Applying the two-prong test to preliminary proceedings in criminal cases, the Court noted that it is nearly uniform practice for both state and federal courts to conduct preliminary criminal proceedings in open court. The Court evidenced the historical foundation of this practice by referencing the pretrial probable cause hearing in the celebrated treason trial of Aaron Burr in 1807. The hearing was held in the Hall of the House of Delegates in Virginia because the courtroom was too small to accommodate the number of interested citizens. Thus, the Court concluded that "[o]pen preliminary hearings . . . have been accorded `the favorable judgment of experience.'" Id. at 11, 106 S.Ct. at 2742 (quoting Globe Newspaper v. Superior Court 457 U.S. 596, 605, 102 S.Ct. 2613, 2619, 73 L.Ed.2d 248 (1982)).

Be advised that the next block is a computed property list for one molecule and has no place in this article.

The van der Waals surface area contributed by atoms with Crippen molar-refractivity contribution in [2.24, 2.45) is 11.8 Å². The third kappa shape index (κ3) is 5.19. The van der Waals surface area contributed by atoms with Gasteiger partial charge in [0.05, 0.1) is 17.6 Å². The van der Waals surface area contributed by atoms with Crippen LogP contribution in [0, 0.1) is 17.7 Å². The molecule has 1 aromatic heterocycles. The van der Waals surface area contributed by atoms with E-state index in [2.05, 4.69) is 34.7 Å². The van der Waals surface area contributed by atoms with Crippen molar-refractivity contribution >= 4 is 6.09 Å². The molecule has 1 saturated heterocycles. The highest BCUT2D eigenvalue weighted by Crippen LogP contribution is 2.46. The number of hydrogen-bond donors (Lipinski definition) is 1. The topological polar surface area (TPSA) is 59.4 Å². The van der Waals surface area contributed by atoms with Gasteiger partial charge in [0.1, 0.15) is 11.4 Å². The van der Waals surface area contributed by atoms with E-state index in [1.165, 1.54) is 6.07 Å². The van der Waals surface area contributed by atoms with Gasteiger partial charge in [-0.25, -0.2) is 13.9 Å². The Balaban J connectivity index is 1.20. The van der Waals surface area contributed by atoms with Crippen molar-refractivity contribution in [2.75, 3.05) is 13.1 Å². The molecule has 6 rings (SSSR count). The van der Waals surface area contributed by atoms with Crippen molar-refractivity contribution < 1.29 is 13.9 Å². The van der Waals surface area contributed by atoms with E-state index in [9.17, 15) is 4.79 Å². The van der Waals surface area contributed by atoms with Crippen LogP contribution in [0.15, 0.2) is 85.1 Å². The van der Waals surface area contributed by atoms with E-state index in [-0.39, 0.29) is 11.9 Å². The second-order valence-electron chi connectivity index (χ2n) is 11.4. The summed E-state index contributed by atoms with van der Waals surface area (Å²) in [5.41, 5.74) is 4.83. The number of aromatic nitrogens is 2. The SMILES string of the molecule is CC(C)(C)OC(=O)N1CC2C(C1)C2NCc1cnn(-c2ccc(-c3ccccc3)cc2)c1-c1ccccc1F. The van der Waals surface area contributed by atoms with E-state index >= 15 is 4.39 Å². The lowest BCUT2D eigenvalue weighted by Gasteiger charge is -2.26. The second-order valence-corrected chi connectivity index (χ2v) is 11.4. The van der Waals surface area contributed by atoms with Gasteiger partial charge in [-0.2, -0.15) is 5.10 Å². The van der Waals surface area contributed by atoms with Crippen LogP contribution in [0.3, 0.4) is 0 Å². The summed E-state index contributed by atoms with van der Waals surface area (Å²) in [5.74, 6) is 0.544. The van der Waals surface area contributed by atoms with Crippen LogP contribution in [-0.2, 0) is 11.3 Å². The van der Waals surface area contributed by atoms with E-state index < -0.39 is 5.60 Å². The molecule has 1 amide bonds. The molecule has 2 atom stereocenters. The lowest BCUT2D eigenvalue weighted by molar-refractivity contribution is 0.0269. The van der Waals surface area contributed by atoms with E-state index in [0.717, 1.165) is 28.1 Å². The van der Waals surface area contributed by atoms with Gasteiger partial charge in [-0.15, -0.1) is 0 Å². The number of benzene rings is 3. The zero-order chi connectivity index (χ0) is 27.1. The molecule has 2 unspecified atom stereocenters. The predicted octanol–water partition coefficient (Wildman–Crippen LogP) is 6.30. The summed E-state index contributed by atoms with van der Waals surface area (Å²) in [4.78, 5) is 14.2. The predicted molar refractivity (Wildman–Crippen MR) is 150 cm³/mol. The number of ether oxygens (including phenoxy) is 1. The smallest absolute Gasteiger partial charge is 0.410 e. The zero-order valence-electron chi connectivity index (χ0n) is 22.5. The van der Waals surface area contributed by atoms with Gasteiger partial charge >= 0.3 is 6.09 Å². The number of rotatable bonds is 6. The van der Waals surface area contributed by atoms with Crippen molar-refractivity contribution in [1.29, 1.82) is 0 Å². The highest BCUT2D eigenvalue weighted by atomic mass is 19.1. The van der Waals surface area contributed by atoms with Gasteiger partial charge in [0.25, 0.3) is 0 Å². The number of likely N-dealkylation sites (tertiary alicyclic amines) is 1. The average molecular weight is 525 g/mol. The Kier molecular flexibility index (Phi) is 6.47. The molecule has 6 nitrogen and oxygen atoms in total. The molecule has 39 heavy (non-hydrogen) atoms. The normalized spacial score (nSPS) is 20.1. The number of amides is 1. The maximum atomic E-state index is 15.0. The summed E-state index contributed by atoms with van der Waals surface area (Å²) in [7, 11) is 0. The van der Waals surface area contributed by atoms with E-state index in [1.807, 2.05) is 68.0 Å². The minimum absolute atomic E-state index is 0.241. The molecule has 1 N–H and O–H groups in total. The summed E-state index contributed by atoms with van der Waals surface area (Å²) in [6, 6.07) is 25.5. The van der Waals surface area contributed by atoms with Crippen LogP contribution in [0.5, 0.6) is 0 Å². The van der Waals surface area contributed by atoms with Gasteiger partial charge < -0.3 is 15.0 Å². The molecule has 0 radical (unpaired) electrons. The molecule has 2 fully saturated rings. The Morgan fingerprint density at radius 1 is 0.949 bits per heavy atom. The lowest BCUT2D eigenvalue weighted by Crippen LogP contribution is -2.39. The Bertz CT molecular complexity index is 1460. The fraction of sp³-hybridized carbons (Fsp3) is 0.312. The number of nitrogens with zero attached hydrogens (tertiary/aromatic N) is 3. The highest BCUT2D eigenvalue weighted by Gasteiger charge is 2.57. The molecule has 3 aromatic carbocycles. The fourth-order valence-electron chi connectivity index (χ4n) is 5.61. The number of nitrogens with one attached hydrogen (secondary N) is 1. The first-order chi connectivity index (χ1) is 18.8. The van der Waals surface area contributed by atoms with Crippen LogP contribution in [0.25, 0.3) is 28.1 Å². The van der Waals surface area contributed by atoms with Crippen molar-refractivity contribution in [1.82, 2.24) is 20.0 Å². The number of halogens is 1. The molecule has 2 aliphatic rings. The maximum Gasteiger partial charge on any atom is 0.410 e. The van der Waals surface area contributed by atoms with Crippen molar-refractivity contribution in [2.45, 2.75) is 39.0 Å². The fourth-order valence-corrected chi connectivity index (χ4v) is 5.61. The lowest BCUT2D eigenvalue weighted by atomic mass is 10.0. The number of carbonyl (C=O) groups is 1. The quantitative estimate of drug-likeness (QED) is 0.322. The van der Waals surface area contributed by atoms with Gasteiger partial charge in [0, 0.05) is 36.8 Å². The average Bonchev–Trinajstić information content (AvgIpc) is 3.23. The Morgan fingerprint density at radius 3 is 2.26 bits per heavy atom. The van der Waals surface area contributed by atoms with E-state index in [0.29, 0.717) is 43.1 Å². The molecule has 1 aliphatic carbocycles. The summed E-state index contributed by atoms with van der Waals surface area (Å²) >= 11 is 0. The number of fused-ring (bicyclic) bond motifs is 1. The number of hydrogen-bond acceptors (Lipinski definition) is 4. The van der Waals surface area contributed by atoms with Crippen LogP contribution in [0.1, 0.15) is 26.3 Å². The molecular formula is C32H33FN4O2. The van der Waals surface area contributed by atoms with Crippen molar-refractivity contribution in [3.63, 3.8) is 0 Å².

As to the second prong of the test, the Court found that public access to preliminary proceedings plays a significant role in the function of the judicial process. Because preliminary proceedings frequently determine the result in a criminal proceeding, it said that they may present the only opportunity for the public to observe the judicial process. Id. 478 U.S. at 12, 106 S.Ct. at 2742. Open pretrial hearings in criminal cases provide a therapeutic value for the community by enabling the public to observe law enforcement. Id. at 13, 106 S.Ct. at 2742. The Court concluded that the First Amendment affords the public a qualified right of access to preliminary hearings in criminal cases.